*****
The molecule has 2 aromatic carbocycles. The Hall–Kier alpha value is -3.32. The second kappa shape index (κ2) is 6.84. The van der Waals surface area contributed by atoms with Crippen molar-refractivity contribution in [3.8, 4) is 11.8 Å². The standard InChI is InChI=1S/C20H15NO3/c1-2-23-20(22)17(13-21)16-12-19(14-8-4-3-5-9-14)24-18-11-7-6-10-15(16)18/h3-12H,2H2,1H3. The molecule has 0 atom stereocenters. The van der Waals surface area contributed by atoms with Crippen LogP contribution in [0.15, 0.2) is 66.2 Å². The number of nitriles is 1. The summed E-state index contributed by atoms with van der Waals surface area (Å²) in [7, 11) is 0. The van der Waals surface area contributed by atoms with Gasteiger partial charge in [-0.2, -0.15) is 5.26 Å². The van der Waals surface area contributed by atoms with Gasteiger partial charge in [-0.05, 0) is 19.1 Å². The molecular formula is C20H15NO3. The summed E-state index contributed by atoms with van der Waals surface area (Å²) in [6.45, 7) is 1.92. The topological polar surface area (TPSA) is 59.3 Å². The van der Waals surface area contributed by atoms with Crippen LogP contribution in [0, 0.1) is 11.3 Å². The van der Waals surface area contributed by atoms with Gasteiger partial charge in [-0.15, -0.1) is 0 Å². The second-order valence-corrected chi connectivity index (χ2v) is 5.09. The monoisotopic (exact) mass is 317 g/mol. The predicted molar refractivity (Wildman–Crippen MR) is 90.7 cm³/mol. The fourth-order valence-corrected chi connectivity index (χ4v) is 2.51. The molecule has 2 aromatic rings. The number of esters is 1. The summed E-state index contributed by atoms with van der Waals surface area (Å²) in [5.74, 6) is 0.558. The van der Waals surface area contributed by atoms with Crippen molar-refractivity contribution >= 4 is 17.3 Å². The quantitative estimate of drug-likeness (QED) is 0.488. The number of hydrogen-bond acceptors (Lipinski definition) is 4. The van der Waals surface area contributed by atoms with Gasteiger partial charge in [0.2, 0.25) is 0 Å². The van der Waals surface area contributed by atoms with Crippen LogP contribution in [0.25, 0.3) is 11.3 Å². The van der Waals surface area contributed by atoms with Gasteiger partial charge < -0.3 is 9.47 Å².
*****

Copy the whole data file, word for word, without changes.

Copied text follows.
The molecule has 2 aromatic carbocycles. The Hall–Kier alpha value is -3.32. The second kappa shape index (κ2) is 6.84. The van der Waals surface area contributed by atoms with Crippen molar-refractivity contribution in [3.8, 4) is 11.8 Å². The standard InChI is InChI=1S/C20H15NO3/c1-2-23-20(22)17(13-21)16-12-19(14-8-4-3-5-9-14)24-18-11-7-6-10-15(16)18/h3-12H,2H2,1H3. The molecule has 0 atom stereocenters. The van der Waals surface area contributed by atoms with Crippen LogP contribution in [0.15, 0.2) is 66.2 Å². The number of nitriles is 1. The summed E-state index contributed by atoms with van der Waals surface area (Å²) in [7, 11) is 0. The van der Waals surface area contributed by atoms with Gasteiger partial charge in [-0.2, -0.15) is 5.26 Å². The van der Waals surface area contributed by atoms with Gasteiger partial charge in [-0.05, 0) is 19.1 Å². The molecular formula is C20H15NO3. The summed E-state index contributed by atoms with van der Waals surface area (Å²) in [6.45, 7) is 1.92. The topological polar surface area (TPSA) is 59.3 Å². The van der Waals surface area contributed by atoms with Crippen LogP contribution in [0, 0.1) is 11.3 Å². The van der Waals surface area contributed by atoms with Gasteiger partial charge in [-0.15, -0.1) is 0 Å². The second-order valence-corrected chi connectivity index (χ2v) is 5.09. The monoisotopic (exact) mass is 317 g/mol. The predicted molar refractivity (Wildman–Crippen MR) is 90.7 cm³/mol. The fourth-order valence-corrected chi connectivity index (χ4v) is 2.51. The molecule has 2 aromatic rings. The number of esters is 1. The summed E-state index contributed by atoms with van der Waals surface area (Å²) in [5.74, 6) is 0.558. The van der Waals surface area contributed by atoms with Crippen molar-refractivity contribution >= 4 is 17.3 Å². The quantitative estimate of drug-likeness (QED) is 0.488. The number of hydrogen-bond acceptors (Lipinski definition) is 4. The van der Waals surface area contributed by atoms with Gasteiger partial charge in [0.2, 0.25) is 0 Å². The van der Waals surface area contributed by atoms with Crippen LogP contribution in [0.25, 0.3) is 11.3 Å². The van der Waals surface area contributed by atoms with Gasteiger partial charge < -0.3 is 9.47 Å².